By Tristan Hunt
When you apply for a refinance, debt consolidation or purchase
mortgage, one of the most important factors in qualifying for
the loan is your income. That may not seem like much of a
surprise, but you may be surprised at all of the different
your income can be calculated based on how well you can
it, and how much this can affect your loan process. Get a leg
on the loan officer and learn how to determine your income
Your lender looks at your income on the basis of how well you
can document it, and will allow you to borrow more money at
lower rates the more you can document your income. If you have
been in your job for a while and have years of W2 statements,
IRS filings, and bank statements you probably fall into the
Full Documentation or “Full Docs” basket. Typically you can
borrow the most money as a percentage of the property’s value
with a full doc income verification.
If you are on a salary and you get two checks a month, take
gross amount before taxes on your check and multiply by 2.
That’s it, that’s your income (of course you’ll need to
a little bit more documentation to the lender!).
If you get paid once every two weeks you can multiply the
amount before taxes on your check by 26 (as there are 26 pay
periods in a year) and then divide by 12, the number of months
in the year.
Hourly employees should multiply their hourly pay by 173 to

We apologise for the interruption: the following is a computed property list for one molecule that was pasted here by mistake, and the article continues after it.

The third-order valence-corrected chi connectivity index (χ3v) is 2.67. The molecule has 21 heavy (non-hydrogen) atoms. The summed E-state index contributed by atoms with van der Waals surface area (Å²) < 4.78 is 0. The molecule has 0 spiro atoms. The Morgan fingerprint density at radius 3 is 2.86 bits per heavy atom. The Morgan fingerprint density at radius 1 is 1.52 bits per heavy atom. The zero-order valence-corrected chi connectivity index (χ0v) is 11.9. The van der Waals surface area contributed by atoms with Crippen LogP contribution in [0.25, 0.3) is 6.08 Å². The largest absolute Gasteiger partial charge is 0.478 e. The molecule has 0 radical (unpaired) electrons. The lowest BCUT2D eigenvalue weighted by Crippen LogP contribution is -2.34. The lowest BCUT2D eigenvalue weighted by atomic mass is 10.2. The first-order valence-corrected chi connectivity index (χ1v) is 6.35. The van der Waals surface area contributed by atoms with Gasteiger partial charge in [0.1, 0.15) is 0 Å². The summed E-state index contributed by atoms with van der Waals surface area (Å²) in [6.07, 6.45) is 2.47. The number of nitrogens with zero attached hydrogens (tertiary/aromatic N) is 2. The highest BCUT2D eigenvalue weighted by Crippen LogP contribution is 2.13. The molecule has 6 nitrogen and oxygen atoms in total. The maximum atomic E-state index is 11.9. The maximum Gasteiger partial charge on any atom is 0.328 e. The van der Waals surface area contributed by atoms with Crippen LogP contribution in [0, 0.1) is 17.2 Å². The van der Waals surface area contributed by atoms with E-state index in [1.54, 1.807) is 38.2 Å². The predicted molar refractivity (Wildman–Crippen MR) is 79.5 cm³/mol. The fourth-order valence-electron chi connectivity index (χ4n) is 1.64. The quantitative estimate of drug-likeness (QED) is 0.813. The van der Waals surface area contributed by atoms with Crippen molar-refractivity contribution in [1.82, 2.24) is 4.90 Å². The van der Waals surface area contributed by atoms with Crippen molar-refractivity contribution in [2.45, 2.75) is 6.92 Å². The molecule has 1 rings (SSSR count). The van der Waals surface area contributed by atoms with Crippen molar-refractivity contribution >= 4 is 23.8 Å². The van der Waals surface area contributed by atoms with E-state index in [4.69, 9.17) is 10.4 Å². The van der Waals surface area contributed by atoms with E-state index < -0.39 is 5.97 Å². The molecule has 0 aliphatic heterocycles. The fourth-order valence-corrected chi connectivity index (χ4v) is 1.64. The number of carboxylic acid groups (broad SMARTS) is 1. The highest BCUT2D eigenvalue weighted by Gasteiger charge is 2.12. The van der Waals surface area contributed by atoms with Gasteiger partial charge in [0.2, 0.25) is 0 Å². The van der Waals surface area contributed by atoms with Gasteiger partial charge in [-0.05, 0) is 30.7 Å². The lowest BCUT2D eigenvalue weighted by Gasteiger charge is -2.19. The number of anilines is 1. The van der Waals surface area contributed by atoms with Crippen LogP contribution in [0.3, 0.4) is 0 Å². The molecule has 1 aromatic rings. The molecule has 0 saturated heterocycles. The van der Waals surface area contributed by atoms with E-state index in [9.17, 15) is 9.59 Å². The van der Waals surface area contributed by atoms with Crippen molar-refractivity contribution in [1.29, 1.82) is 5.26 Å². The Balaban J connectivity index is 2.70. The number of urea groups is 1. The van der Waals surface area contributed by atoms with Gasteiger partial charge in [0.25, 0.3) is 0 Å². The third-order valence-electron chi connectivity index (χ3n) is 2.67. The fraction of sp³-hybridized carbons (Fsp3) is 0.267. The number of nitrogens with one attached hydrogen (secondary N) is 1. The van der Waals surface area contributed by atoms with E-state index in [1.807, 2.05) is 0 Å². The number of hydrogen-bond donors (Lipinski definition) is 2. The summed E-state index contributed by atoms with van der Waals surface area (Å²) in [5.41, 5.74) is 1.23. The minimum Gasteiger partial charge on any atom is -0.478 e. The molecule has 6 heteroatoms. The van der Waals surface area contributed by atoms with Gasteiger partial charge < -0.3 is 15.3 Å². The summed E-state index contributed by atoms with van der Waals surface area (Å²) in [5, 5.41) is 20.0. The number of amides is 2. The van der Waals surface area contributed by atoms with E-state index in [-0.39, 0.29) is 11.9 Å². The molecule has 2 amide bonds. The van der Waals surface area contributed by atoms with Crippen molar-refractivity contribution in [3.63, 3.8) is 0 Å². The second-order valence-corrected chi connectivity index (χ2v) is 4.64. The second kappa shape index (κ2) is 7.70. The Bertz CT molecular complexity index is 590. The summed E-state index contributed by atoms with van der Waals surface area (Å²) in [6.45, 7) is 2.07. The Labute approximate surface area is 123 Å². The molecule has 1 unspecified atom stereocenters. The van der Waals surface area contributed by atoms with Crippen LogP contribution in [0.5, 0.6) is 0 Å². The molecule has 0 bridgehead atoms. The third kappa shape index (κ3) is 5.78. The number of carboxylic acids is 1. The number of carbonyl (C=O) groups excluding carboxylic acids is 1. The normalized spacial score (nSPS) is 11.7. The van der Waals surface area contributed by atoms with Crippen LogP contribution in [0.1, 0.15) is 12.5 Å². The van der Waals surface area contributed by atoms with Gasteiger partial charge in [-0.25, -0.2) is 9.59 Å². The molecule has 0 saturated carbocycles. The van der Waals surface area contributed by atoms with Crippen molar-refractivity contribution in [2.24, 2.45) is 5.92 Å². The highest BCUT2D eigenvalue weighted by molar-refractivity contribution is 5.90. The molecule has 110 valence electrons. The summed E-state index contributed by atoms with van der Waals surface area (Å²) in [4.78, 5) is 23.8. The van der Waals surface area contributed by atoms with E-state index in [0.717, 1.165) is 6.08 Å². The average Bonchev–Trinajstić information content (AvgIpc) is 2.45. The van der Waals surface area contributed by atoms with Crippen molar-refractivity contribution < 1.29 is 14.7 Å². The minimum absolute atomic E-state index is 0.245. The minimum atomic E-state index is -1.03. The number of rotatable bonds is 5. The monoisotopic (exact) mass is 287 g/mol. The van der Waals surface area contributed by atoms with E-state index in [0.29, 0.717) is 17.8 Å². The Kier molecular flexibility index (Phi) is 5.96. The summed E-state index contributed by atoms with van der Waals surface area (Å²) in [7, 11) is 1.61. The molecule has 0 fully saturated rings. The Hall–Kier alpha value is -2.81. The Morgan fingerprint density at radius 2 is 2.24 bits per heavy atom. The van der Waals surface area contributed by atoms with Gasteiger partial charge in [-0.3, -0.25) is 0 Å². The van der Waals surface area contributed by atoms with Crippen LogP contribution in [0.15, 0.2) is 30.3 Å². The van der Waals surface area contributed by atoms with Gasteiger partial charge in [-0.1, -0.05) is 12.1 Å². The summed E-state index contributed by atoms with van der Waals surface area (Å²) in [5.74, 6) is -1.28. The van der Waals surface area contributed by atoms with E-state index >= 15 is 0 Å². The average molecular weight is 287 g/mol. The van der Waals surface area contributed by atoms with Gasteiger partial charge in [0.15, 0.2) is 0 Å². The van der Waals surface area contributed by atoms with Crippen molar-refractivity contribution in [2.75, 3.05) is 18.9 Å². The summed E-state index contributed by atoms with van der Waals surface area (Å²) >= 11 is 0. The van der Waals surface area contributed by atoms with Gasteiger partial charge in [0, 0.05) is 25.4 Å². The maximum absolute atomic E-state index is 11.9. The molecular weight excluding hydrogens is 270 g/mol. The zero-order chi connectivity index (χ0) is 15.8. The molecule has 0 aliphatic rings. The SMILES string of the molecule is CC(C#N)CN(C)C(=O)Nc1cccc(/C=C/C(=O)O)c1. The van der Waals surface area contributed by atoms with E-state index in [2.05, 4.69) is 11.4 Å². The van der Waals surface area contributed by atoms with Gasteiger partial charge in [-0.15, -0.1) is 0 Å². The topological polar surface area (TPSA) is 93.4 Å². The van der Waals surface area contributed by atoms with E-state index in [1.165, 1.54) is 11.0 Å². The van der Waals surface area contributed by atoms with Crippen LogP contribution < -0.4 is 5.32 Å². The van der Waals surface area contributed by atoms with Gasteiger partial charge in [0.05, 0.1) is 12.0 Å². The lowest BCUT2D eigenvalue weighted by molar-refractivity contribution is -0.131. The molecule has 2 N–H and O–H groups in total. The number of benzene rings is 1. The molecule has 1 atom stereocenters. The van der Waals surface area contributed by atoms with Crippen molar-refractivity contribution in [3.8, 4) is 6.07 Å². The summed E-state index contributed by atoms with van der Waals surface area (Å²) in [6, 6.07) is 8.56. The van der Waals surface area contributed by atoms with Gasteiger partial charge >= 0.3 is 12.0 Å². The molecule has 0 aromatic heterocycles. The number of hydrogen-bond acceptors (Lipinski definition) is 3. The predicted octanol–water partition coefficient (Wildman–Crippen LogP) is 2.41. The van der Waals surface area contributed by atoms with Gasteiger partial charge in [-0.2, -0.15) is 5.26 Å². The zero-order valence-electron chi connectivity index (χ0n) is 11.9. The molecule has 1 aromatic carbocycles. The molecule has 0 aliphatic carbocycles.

their monthly pay, unless of course you earn substantial
overtime or commissions.
In the event you earn substantial overtime or
commissions/bonuses, you will have to pull out your W2s from
the last few years and average them, usually just the past two
years are used. So add up all sources of documented income for
each year and divide by 24.
Self-employed / 1099 individuals should pull out Schedule C of
their last two tax returns, add up the Profit line (which
indicates how much money you told the IRS you made) for both
years and divide by 24.
If you earn money from rental of a property or any part
thereof, you must have a legal rental contract and necessary
local approvals to rent the property just to include the
income at all, and you will only be able to use a portion of
this rental income because lenders will assume that there is
some risk of vacancy in the future.
If you cannot fully document and verify your income or the
of it comes from commissions, bonuses or self-employment you
be able to apply on the basis of “Stated Income”, where if you
have a sufficiently high credit score (in most case 620 or
better but in special cases as low as 580) you are allowed to
simply state to the lender what your income is. Stated income
loan programs generally reduce the amount of money you can
borrow in a cash out refinance, debt consolidation or purchase
loan, and people who are on a fixed income such as social
security or pension are not eligible for stated income
programs. There are also a variety of limited document
and even no document or “no docs” mortgage programs available
for people with good credit and fixed incomes who need to
borrow less than 70% of the value of their property.
About The Author: Tristan Hunt is a seasoned financial
professional with a wealth of experience in the mortgage &
wealth management industries. Visit Tristan and the whole
RefinanceOne Mortgage team at www.RefinanceOne.net for
advice about refinancing mortgages, debt consolidation,
investor loans for real estate or buying a house with a home